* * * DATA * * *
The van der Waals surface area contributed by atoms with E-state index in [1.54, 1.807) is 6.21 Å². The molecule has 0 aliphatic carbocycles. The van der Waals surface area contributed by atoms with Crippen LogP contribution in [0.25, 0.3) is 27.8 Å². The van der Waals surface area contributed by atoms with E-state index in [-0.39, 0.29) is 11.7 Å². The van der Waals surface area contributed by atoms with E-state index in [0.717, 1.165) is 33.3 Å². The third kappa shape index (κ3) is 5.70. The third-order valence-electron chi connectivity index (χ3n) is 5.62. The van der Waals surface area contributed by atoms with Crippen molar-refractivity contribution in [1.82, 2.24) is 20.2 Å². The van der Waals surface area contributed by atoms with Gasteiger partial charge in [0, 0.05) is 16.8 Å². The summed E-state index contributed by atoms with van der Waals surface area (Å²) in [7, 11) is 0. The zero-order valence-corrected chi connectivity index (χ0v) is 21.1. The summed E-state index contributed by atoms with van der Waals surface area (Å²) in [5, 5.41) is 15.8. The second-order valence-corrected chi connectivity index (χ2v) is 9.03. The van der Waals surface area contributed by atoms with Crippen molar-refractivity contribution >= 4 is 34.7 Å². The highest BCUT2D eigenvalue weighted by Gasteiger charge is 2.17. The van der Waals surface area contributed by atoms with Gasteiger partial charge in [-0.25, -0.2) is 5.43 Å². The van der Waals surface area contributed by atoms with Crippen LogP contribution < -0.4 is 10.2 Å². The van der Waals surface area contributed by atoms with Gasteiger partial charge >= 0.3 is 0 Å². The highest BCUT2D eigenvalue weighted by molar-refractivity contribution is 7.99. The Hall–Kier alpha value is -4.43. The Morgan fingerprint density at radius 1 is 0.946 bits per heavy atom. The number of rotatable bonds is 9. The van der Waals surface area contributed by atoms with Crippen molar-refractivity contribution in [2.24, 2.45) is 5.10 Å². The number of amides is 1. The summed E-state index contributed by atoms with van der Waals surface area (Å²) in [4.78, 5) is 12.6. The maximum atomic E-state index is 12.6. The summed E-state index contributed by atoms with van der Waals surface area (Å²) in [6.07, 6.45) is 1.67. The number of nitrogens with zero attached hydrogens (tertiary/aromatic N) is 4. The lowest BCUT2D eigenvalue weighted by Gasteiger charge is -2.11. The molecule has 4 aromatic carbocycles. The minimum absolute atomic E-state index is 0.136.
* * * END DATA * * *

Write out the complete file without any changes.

The van der Waals surface area contributed by atoms with E-state index in [1.54, 1.807) is 6.21 Å². The molecule has 0 aliphatic carbocycles. The van der Waals surface area contributed by atoms with Crippen LogP contribution in [0.25, 0.3) is 27.8 Å². The van der Waals surface area contributed by atoms with E-state index in [-0.39, 0.29) is 11.7 Å². The van der Waals surface area contributed by atoms with E-state index in [0.717, 1.165) is 33.3 Å². The third kappa shape index (κ3) is 5.70. The third-order valence-electron chi connectivity index (χ3n) is 5.62. The van der Waals surface area contributed by atoms with Crippen molar-refractivity contribution in [1.82, 2.24) is 20.2 Å². The van der Waals surface area contributed by atoms with Gasteiger partial charge in [0, 0.05) is 16.8 Å². The summed E-state index contributed by atoms with van der Waals surface area (Å²) in [7, 11) is 0. The zero-order valence-corrected chi connectivity index (χ0v) is 21.1. The summed E-state index contributed by atoms with van der Waals surface area (Å²) in [5, 5.41) is 15.8. The second-order valence-corrected chi connectivity index (χ2v) is 9.03. The van der Waals surface area contributed by atoms with Crippen molar-refractivity contribution >= 4 is 34.7 Å². The highest BCUT2D eigenvalue weighted by Gasteiger charge is 2.17. The van der Waals surface area contributed by atoms with Gasteiger partial charge in [-0.25, -0.2) is 5.43 Å². The van der Waals surface area contributed by atoms with Crippen LogP contribution < -0.4 is 10.2 Å². The van der Waals surface area contributed by atoms with Gasteiger partial charge >= 0.3 is 0 Å². The highest BCUT2D eigenvalue weighted by molar-refractivity contribution is 7.99. The Hall–Kier alpha value is -4.43. The Morgan fingerprint density at radius 1 is 0.946 bits per heavy atom. The number of rotatable bonds is 9. The van der Waals surface area contributed by atoms with Crippen molar-refractivity contribution in [2.24, 2.45) is 5.10 Å². The number of amides is 1. The summed E-state index contributed by atoms with van der Waals surface area (Å²) in [4.78, 5) is 12.6. The maximum atomic E-state index is 12.6. The summed E-state index contributed by atoms with van der Waals surface area (Å²) in [6.07, 6.45) is 1.67. The number of nitrogens with zero attached hydrogens (tertiary/aromatic N) is 4. The lowest BCUT2D eigenvalue weighted by Gasteiger charge is -2.11. The molecule has 4 aromatic carbocycles. The minimum absolute atomic E-state index is 0.136.